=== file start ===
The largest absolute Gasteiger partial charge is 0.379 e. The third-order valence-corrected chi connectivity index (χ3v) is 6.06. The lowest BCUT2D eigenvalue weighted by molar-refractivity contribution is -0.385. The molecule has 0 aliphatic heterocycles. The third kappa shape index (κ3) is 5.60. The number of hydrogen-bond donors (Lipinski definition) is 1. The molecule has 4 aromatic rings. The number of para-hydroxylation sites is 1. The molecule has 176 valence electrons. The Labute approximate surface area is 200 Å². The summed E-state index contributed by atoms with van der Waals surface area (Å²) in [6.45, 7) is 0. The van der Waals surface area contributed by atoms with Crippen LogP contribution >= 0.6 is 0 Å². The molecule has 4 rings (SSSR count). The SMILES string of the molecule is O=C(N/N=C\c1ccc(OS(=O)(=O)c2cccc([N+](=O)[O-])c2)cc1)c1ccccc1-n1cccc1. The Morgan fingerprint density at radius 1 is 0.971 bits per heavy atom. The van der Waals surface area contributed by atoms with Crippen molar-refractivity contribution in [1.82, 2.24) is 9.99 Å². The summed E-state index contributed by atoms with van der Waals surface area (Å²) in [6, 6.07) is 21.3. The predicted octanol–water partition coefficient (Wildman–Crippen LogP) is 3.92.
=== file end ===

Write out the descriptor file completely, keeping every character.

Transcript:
The largest absolute Gasteiger partial charge is 0.379 e. The third-order valence-corrected chi connectivity index (χ3v) is 6.06. The lowest BCUT2D eigenvalue weighted by molar-refractivity contribution is -0.385. The molecule has 0 aliphatic heterocycles. The third kappa shape index (κ3) is 5.60. The number of hydrogen-bond donors (Lipinski definition) is 1. The molecule has 4 aromatic rings. The number of para-hydroxylation sites is 1. The molecule has 176 valence electrons. The Labute approximate surface area is 200 Å². The summed E-state index contributed by atoms with van der Waals surface area (Å²) in [6.45, 7) is 0. The van der Waals surface area contributed by atoms with Crippen LogP contribution >= 0.6 is 0 Å². The molecule has 4 rings (SSSR count). The SMILES string of the molecule is O=C(N/N=C\c1ccc(OS(=O)(=O)c2cccc([N+](=O)[O-])c2)cc1)c1ccccc1-n1cccc1. The Morgan fingerprint density at radius 1 is 0.971 bits per heavy atom. The van der Waals surface area contributed by atoms with Crippen molar-refractivity contribution in [1.82, 2.24) is 9.99 Å². The summed E-state index contributed by atoms with van der Waals surface area (Å²) in [6, 6.07) is 21.3. The predicted octanol–water partition coefficient (Wildman–Crippen LogP) is 3.92.